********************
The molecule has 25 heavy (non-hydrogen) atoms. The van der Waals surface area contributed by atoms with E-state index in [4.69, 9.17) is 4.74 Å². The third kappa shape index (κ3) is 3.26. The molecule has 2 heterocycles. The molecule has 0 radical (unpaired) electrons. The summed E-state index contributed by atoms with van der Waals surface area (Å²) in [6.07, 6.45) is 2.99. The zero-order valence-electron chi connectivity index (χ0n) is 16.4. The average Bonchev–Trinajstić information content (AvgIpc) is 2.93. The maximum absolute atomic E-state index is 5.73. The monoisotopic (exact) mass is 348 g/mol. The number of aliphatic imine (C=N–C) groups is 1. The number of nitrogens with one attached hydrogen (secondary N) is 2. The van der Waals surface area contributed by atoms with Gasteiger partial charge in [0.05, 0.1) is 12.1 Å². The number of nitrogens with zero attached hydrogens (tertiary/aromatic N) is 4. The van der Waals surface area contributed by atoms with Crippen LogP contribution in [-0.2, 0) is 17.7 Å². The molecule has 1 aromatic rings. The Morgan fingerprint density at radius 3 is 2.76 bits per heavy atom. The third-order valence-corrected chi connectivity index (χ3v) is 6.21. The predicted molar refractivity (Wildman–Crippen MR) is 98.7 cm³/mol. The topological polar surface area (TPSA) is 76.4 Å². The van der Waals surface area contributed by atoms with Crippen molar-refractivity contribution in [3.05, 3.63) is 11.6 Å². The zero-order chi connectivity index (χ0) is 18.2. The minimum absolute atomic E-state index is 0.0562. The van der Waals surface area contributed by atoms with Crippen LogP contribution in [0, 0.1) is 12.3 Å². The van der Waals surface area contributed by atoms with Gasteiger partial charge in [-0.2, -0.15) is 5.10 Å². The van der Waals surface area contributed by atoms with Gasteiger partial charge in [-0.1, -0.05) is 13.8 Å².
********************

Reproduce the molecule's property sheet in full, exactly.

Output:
The molecule has 25 heavy (non-hydrogen) atoms. The van der Waals surface area contributed by atoms with E-state index in [4.69, 9.17) is 4.74 Å². The third kappa shape index (κ3) is 3.26. The molecule has 2 heterocycles. The molecule has 0 radical (unpaired) electrons. The summed E-state index contributed by atoms with van der Waals surface area (Å²) in [6.07, 6.45) is 2.99. The zero-order valence-electron chi connectivity index (χ0n) is 16.4. The average Bonchev–Trinajstić information content (AvgIpc) is 2.93. The maximum absolute atomic E-state index is 5.73. The monoisotopic (exact) mass is 348 g/mol. The number of aliphatic imine (C=N–C) groups is 1. The number of nitrogens with one attached hydrogen (secondary N) is 2. The van der Waals surface area contributed by atoms with Gasteiger partial charge in [0.05, 0.1) is 12.1 Å². The number of nitrogens with zero attached hydrogens (tertiary/aromatic N) is 4. The van der Waals surface area contributed by atoms with Crippen LogP contribution in [-0.2, 0) is 17.7 Å². The molecule has 1 aromatic rings. The Morgan fingerprint density at radius 3 is 2.76 bits per heavy atom. The third-order valence-corrected chi connectivity index (χ3v) is 6.21. The predicted molar refractivity (Wildman–Crippen MR) is 98.7 cm³/mol. The topological polar surface area (TPSA) is 76.4 Å². The van der Waals surface area contributed by atoms with Crippen molar-refractivity contribution in [3.05, 3.63) is 11.6 Å². The zero-order chi connectivity index (χ0) is 18.2. The minimum absolute atomic E-state index is 0.0562. The van der Waals surface area contributed by atoms with Crippen LogP contribution in [0, 0.1) is 12.3 Å². The van der Waals surface area contributed by atoms with Gasteiger partial charge in [-0.2, -0.15) is 5.10 Å². The van der Waals surface area contributed by atoms with Gasteiger partial charge in [-0.1, -0.05) is 13.8 Å².